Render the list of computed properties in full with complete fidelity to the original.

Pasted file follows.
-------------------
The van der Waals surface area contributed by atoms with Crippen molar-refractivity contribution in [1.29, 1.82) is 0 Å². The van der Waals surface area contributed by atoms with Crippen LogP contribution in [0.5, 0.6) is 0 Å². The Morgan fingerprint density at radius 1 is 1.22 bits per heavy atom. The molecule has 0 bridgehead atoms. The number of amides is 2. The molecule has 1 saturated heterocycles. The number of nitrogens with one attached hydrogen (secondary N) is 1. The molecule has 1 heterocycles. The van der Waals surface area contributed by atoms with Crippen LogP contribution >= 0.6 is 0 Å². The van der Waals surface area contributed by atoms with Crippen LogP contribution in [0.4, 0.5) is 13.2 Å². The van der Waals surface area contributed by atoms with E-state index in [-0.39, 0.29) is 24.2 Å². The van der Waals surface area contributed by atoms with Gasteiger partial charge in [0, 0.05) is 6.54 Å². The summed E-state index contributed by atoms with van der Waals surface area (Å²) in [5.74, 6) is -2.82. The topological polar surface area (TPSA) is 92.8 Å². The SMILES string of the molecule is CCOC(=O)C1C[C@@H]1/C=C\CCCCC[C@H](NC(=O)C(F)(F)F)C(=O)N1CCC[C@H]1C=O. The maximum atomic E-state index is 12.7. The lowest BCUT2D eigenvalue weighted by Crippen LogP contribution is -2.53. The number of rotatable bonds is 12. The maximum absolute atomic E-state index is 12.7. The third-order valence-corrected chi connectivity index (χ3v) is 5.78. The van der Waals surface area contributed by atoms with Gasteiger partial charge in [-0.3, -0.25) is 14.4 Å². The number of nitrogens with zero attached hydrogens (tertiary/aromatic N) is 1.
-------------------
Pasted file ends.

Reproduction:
The van der Waals surface area contributed by atoms with Crippen molar-refractivity contribution in [1.29, 1.82) is 0 Å². The van der Waals surface area contributed by atoms with Crippen LogP contribution in [0.5, 0.6) is 0 Å². The Morgan fingerprint density at radius 1 is 1.22 bits per heavy atom. The molecule has 0 bridgehead atoms. The number of amides is 2. The molecule has 1 saturated heterocycles. The number of nitrogens with one attached hydrogen (secondary N) is 1. The molecule has 1 heterocycles. The van der Waals surface area contributed by atoms with Crippen LogP contribution >= 0.6 is 0 Å². The van der Waals surface area contributed by atoms with Crippen LogP contribution in [0.4, 0.5) is 13.2 Å². The van der Waals surface area contributed by atoms with E-state index in [-0.39, 0.29) is 24.2 Å². The van der Waals surface area contributed by atoms with Gasteiger partial charge in [0, 0.05) is 6.54 Å². The summed E-state index contributed by atoms with van der Waals surface area (Å²) in [5.74, 6) is -2.82. The topological polar surface area (TPSA) is 92.8 Å². The SMILES string of the molecule is CCOC(=O)C1C[C@@H]1/C=C\CCCCC[C@H](NC(=O)C(F)(F)F)C(=O)N1CCC[C@H]1C=O. The maximum atomic E-state index is 12.7. The lowest BCUT2D eigenvalue weighted by Crippen LogP contribution is -2.53. The number of rotatable bonds is 12. The maximum absolute atomic E-state index is 12.7. The third-order valence-corrected chi connectivity index (χ3v) is 5.78. The van der Waals surface area contributed by atoms with Gasteiger partial charge in [-0.3, -0.25) is 14.4 Å². The number of nitrogens with zero attached hydrogens (tertiary/aromatic N) is 1.